You’ll notice that most dogs in this chart are larger breeds. As mentioned above, larger dogs tend to have shorter lifespans than smaller ones. Some believe this is because large breeds age quicker. For example, a Great Dane can gain 100 pounds from its day of birth to its first birthday, whereas a Shih Tzu can weight up to 15 pounds in its entire lifespan. Below is a table of ten dogs with short lifespans.

Dog Breed

Average Lifespan

French Mastiff

5-8 Years

Great Dane

6-8 Years

Bernese Mountain Dog

6-8 Years

Irish Wolfhound

6-10 Years

Neapolitan Mastiff

7-9 Years


8-9 Years


8-10 Years

Saint Bernard

8-10 Years

Scottish Deerhound

8-10 Years


9-11 Years

What Is the Longest Living Dog Breed?

Chihuahuas are normally referred to as the breed with the longest lifespan. They average 15-20 years and are one of the smallest dog breeds. The oldest Chihuahua on record2, Megabyte, died at the age of 20 years and 265 days.

The Australian Cattle Dog is known for having one of the longest life expectancies. There are records of Australian Cattle Dogs living past 20 years old. In fact, the longest living dog recorded is an Australian Cattle Dog named Bluey who lived 29 years and 5 months3.

How old is your dog and what breed is it?

Sources:  [1][2], [3] 

Growing up, Kimberly used to get the sniffles when she was around dogs. Thankfully, she grew out of her allergy and is now able to play and snuggle with dogs as much as she wants! She and her husband adopted Sally, a four-year-old hound mix, in early 2017, and she has brought so much joy into their lives. Life as pet parents has been very rewarding.

Leave a Reply

114 Comments on "Life Expectancy of Dogs: How Long Will My Dog Live?"

Sort by:   newest | oldest | most voted
Just put down our yorkie, Ti Amo (we called her Tia). She was 14 yrs and 3 mos. She developed a mass in her lung and had a congestive heart condition both came on suddenly (2-3 week span). The vet said she may have been able to hang on for may-be a couple of weeks but we didn’t want her to suffer. We also have a little male yorkie Jo Jo 13 yrs 10 mos old. Tia weighed slightly less than 5 lbs Jo slightly more than 5 lbs. We are crushed by the loss of Tia even though we knew she was getting up in age and hope that Jo is with us for at least 2 more yrs (AT LEAST).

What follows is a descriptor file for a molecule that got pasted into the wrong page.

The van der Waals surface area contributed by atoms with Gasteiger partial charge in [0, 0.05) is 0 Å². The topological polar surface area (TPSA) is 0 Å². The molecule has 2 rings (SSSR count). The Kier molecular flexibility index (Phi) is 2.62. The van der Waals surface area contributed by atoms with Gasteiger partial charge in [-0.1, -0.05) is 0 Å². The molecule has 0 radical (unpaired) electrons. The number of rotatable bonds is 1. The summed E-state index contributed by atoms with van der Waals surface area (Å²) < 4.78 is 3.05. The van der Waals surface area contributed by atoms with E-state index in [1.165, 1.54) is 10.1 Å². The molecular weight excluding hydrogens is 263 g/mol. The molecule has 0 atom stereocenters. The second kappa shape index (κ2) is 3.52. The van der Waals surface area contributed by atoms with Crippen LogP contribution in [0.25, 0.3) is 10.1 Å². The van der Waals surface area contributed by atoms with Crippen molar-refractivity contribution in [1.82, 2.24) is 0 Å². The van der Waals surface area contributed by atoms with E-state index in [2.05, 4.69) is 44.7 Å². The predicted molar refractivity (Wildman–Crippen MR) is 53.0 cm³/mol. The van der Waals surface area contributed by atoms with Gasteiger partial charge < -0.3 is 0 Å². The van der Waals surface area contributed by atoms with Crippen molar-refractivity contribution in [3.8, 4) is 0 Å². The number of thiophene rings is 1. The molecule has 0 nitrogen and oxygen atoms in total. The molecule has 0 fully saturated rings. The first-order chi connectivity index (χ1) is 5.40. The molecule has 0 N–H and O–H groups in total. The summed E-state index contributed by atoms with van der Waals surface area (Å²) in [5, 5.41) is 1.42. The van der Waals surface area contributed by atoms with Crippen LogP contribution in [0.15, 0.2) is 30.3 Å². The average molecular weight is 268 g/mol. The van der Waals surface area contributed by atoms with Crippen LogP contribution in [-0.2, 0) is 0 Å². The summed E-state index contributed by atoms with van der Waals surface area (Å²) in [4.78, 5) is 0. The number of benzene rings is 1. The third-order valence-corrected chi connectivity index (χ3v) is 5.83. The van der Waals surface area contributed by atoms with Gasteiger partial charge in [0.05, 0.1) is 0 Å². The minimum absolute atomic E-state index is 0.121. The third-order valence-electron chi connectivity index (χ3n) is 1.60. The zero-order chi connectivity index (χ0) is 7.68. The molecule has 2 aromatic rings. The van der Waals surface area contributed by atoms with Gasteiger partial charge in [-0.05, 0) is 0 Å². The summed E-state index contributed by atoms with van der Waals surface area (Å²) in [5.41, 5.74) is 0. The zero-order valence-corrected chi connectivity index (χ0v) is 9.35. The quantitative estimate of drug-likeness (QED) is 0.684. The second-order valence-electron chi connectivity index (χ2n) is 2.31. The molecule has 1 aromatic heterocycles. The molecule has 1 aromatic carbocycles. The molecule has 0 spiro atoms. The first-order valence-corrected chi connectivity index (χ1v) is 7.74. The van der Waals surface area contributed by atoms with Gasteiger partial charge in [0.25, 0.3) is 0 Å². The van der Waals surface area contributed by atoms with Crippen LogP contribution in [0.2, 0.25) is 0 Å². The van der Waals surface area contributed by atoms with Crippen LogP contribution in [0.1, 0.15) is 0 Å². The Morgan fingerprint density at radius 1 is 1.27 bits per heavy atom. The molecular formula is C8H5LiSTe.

I just lost my precious pug at age 13.5. He diagnosed with pulmonary fibrosis five months to dealth and would live longer if i didnt take him to specialist that put him on new medication.
He was coping with diease very well but no cure
My romeo died of aspiration pneumonia. And it was hardest thing to put him done to end his suffer. Romeo was happy and strong pug and not sure where this diease came from. We miss him dearly
I have a Lowchen ( little lion dog) she is 16 in July. She is on the usual pain killers for her legs but generally speaking she is doing well. She isn’t the most common if breeds and I wondered what was her general life span.
She is very spoilt though I keep her on a low fat diet to keep the weight off her legs. Lol
Carl Williamson
Very informative. My seven-month-old pup is a mixed breed; the dam is a border collie but I am not sure which breed the sire is. She is a pretty small dog and lightening fast. I will do my part to ensure she lives a long life.
We have two pug mixes (the oldest is now 17 years, 3 months and the younger is 15 years, 3 months). Both have really started to go downhill over the last year and we don’t believe there’s much time left for either of them. It’s been hard on all of us and we can’t seem to agree on letting nature take it’s course or being pro active.
oh my god this is hilarious. your article starts by saying larger breeds live longer, when 80% of that first list has the smaller breeds living longer. and then your second set of stats just drive this fact home by showing nothing but large breeds as having SHORT life expectancies. oh man…